by Andrew Sagarin – 11 Jul 2004
Should pro athletes be kids’ role models? The answer is no. Many athletes such as Allen Iverson, Randy Moss, and Jeremy Shockey, are big babies who have let their celebrity go to their heads. They have bad attitudes and believe that the world revolves around them.
Then there is the unnecessary violence. In the past couple years three incidents come to mind. There was Marty McSorely using his hockey stick as a bat and Donald Brashear’s head as the ball. 350 pound Warren Sapp blindsided Chad Clifton at full speed, landing Clifton in the hospital with serious injuries. Most recently Todd Bertuzzi nearly killed Steve Moore by skating up behind him and violently tackling him to the ice.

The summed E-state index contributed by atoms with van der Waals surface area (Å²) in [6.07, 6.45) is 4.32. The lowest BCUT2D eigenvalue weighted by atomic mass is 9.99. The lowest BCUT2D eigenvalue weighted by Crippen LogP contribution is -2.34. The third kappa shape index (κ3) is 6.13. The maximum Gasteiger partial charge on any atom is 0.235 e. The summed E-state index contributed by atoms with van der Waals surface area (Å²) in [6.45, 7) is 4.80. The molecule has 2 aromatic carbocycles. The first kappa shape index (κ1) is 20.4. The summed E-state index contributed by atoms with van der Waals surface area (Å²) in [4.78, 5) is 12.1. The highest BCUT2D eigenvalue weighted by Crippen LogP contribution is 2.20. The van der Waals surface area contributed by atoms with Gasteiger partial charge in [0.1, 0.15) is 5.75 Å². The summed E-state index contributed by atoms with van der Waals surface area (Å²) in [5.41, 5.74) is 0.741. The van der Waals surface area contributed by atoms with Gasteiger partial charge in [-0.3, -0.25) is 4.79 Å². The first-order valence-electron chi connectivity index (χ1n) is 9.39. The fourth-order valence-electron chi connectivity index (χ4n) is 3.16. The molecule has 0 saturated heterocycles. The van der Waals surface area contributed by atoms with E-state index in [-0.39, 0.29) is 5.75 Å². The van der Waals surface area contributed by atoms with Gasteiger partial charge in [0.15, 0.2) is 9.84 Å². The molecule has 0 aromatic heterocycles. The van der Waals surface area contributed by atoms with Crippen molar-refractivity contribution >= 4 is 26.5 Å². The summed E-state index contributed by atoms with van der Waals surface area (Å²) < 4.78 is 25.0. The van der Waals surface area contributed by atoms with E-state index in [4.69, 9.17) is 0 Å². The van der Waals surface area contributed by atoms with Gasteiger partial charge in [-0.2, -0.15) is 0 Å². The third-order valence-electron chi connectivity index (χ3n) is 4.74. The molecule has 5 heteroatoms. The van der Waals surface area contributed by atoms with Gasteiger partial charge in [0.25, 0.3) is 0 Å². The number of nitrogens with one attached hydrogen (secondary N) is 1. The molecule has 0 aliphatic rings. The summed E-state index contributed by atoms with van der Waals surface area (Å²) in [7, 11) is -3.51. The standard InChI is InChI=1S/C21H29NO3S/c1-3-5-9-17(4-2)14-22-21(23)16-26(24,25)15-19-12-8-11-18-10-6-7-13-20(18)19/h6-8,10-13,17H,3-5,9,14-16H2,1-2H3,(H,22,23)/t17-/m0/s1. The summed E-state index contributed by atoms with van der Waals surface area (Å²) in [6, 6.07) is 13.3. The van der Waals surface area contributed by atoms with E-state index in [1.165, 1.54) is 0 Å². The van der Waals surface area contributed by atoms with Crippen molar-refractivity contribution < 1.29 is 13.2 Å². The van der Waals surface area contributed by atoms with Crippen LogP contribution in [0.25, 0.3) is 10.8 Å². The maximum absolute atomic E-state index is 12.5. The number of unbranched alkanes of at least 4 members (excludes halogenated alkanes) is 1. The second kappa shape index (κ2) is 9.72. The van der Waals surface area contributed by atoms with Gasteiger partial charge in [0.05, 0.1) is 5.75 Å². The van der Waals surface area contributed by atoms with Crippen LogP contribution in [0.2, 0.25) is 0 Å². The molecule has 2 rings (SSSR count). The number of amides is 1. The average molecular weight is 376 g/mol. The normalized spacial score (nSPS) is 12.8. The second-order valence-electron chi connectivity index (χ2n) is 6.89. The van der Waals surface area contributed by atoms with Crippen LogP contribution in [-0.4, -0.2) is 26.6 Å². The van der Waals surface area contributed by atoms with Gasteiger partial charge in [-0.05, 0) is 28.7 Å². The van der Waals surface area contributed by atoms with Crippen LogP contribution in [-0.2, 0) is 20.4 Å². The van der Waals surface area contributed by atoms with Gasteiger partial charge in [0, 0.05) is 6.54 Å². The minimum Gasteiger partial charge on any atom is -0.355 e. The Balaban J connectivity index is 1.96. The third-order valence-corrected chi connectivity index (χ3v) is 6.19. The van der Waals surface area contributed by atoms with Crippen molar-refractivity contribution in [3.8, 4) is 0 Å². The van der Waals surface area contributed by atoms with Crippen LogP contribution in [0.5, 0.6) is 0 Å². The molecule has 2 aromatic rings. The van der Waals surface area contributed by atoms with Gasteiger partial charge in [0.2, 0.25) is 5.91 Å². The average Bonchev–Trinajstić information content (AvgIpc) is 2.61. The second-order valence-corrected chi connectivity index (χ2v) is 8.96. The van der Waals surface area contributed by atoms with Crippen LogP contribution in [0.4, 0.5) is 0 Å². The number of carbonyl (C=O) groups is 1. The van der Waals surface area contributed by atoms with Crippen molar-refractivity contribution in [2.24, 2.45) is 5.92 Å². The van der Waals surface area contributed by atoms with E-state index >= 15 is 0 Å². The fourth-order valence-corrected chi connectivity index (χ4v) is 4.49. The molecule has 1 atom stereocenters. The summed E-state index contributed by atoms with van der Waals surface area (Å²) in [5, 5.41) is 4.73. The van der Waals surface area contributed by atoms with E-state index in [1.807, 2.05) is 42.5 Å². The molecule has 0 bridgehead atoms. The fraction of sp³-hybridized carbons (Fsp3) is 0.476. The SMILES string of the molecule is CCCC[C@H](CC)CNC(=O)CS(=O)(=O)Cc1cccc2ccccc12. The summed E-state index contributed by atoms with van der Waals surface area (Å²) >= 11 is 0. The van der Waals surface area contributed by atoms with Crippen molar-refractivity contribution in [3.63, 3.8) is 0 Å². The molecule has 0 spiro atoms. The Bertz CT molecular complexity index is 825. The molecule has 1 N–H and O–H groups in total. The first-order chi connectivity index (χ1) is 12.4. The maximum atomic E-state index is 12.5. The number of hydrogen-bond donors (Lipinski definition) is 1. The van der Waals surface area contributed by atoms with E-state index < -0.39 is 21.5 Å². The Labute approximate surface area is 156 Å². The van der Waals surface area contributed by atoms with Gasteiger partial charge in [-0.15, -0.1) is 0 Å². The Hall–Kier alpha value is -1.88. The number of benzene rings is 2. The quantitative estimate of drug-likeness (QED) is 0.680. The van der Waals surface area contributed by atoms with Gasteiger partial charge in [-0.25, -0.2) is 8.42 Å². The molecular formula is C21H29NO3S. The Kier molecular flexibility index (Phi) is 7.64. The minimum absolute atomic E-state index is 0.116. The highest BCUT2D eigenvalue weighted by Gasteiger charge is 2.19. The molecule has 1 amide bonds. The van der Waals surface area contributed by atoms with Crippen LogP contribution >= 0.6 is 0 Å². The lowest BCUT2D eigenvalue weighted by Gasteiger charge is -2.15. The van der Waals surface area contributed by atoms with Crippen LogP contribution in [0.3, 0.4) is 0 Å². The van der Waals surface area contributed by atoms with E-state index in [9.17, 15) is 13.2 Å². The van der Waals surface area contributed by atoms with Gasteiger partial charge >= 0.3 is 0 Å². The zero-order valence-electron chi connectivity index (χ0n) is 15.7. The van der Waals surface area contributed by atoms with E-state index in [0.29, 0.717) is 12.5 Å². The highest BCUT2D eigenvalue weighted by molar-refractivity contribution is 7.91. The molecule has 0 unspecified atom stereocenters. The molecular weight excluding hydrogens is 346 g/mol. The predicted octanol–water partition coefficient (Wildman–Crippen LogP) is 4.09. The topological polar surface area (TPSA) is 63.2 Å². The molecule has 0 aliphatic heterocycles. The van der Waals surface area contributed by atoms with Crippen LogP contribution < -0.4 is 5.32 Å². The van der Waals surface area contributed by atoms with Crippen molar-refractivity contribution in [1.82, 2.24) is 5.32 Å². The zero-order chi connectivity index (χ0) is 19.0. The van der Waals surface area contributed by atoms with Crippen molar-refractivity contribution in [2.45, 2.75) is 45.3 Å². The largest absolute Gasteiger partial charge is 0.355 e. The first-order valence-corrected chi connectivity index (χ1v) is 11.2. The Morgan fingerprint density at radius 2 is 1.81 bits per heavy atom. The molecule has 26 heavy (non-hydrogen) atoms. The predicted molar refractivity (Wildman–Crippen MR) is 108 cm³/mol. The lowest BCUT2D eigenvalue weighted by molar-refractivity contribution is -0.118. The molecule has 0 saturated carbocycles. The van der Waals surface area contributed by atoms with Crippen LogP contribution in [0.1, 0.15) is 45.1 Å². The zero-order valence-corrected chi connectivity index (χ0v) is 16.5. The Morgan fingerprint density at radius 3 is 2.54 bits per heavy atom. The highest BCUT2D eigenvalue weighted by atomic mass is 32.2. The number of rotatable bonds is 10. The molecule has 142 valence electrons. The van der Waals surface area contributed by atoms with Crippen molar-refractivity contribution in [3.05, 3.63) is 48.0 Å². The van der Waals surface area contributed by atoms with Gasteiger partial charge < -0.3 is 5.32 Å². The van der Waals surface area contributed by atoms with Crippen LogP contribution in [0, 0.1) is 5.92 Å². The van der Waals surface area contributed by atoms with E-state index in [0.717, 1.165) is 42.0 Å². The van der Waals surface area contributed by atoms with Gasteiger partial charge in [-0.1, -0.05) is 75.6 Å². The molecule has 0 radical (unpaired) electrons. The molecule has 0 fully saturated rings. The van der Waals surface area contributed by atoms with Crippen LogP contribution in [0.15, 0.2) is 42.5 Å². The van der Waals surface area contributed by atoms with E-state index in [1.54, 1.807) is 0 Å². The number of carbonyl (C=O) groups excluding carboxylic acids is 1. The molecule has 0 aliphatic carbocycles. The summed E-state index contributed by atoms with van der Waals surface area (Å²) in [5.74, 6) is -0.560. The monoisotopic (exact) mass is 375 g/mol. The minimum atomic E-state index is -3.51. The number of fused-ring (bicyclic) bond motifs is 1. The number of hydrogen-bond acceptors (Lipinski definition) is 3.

Then there are the guys who are in trouble with the law. There’s Kobe Bryant, star of two courts, the Staples Center in Los Angeles and the Judicial Court in Eagle County, Colorado where he is on trial for rape. For every Jason Williams, who’s a nut case, it seems like there’s a Jayson Williams, who’s an FBI case. The former Nets star is on trial for manslaughter. It could be said that the best player in each of the three biggest sports leagues in America is in legal trouble. Along with Kobe from the NBA, the NFL’s Jamal Lewis has been charged with major drug trafficing, and Major League Baseball’s Barry Bonds has testified and may be involved in the BALCO steroids case. Then there’s Mike Danton who is charged with hiring a hitman to kill his agent and Michael Pittman who is charged with aggraveated domestic assault and reckless endangerment. And those are just the ones that make the headlines. Crack open any sports magazine and you’ll find a paragraph stating that an NFL star is doing 50 hours of community service for DUI, a baseball player was arrested for hitting his wife, or an NBA player is on probation for possesion of marijuana. Granted, for every Darryl Strawberry and Mike Tyson there are guys like Tim Duncan and Bret Favre who play the game with class and are model citizens and they don’t get publicity for it, but kids should be selective about whom they model themselves after.